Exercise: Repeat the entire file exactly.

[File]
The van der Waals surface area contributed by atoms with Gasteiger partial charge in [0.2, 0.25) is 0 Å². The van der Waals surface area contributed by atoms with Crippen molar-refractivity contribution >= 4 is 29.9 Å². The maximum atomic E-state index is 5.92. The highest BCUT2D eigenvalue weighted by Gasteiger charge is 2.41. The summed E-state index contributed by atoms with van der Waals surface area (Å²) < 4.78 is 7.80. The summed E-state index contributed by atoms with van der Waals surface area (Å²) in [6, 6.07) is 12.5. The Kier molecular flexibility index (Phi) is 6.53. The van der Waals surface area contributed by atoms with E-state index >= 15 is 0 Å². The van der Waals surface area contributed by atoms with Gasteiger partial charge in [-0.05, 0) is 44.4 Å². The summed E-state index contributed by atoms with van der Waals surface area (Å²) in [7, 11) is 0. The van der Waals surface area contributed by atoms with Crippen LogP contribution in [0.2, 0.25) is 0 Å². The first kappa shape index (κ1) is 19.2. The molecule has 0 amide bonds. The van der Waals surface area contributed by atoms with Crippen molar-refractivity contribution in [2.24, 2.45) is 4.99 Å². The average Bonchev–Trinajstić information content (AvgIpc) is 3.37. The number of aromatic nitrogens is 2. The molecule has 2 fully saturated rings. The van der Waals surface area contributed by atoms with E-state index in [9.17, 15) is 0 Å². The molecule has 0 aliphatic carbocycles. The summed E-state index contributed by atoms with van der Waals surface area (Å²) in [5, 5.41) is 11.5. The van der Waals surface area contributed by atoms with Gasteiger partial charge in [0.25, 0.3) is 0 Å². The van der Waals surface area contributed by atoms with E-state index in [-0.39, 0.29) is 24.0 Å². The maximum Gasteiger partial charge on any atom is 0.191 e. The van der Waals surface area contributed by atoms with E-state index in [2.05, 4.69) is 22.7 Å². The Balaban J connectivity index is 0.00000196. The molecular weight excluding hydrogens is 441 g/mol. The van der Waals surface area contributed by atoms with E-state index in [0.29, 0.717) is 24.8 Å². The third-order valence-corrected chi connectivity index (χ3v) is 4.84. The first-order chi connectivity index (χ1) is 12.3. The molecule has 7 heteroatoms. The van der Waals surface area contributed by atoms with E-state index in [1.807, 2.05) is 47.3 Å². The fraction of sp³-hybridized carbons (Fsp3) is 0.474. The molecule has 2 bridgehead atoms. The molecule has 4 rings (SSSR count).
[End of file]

The van der Waals surface area contributed by atoms with Gasteiger partial charge in [0.2, 0.25) is 0 Å². The van der Waals surface area contributed by atoms with Crippen molar-refractivity contribution >= 4 is 29.9 Å². The maximum atomic E-state index is 5.92. The highest BCUT2D eigenvalue weighted by Gasteiger charge is 2.41. The summed E-state index contributed by atoms with van der Waals surface area (Å²) < 4.78 is 7.80. The summed E-state index contributed by atoms with van der Waals surface area (Å²) in [6, 6.07) is 12.5. The Kier molecular flexibility index (Phi) is 6.53. The van der Waals surface area contributed by atoms with E-state index >= 15 is 0 Å². The van der Waals surface area contributed by atoms with Gasteiger partial charge in [-0.05, 0) is 44.4 Å². The summed E-state index contributed by atoms with van der Waals surface area (Å²) in [7, 11) is 0. The van der Waals surface area contributed by atoms with Crippen LogP contribution in [0.2, 0.25) is 0 Å². The first kappa shape index (κ1) is 19.2. The molecule has 0 amide bonds. The van der Waals surface area contributed by atoms with Crippen molar-refractivity contribution in [2.24, 2.45) is 4.99 Å². The average Bonchev–Trinajstić information content (AvgIpc) is 3.37. The number of aromatic nitrogens is 2. The molecule has 2 fully saturated rings. The van der Waals surface area contributed by atoms with E-state index in [9.17, 15) is 0 Å². The molecule has 0 aliphatic carbocycles. The summed E-state index contributed by atoms with van der Waals surface area (Å²) in [5, 5.41) is 11.5. The van der Waals surface area contributed by atoms with Gasteiger partial charge in [0.25, 0.3) is 0 Å². The van der Waals surface area contributed by atoms with E-state index in [-0.39, 0.29) is 24.0 Å². The maximum Gasteiger partial charge on any atom is 0.191 e. The van der Waals surface area contributed by atoms with E-state index in [2.05, 4.69) is 22.7 Å². The Balaban J connectivity index is 0.00000196. The molecular weight excluding hydrogens is 441 g/mol. The van der Waals surface area contributed by atoms with E-state index in [0.29, 0.717) is 24.8 Å². The third-order valence-corrected chi connectivity index (χ3v) is 4.84. The first-order chi connectivity index (χ1) is 12.3. The molecule has 7 heteroatoms. The van der Waals surface area contributed by atoms with E-state index in [1.807, 2.05) is 47.3 Å². The fraction of sp³-hybridized carbons (Fsp3) is 0.474. The molecule has 2 bridgehead atoms. The molecule has 4 rings (SSSR count).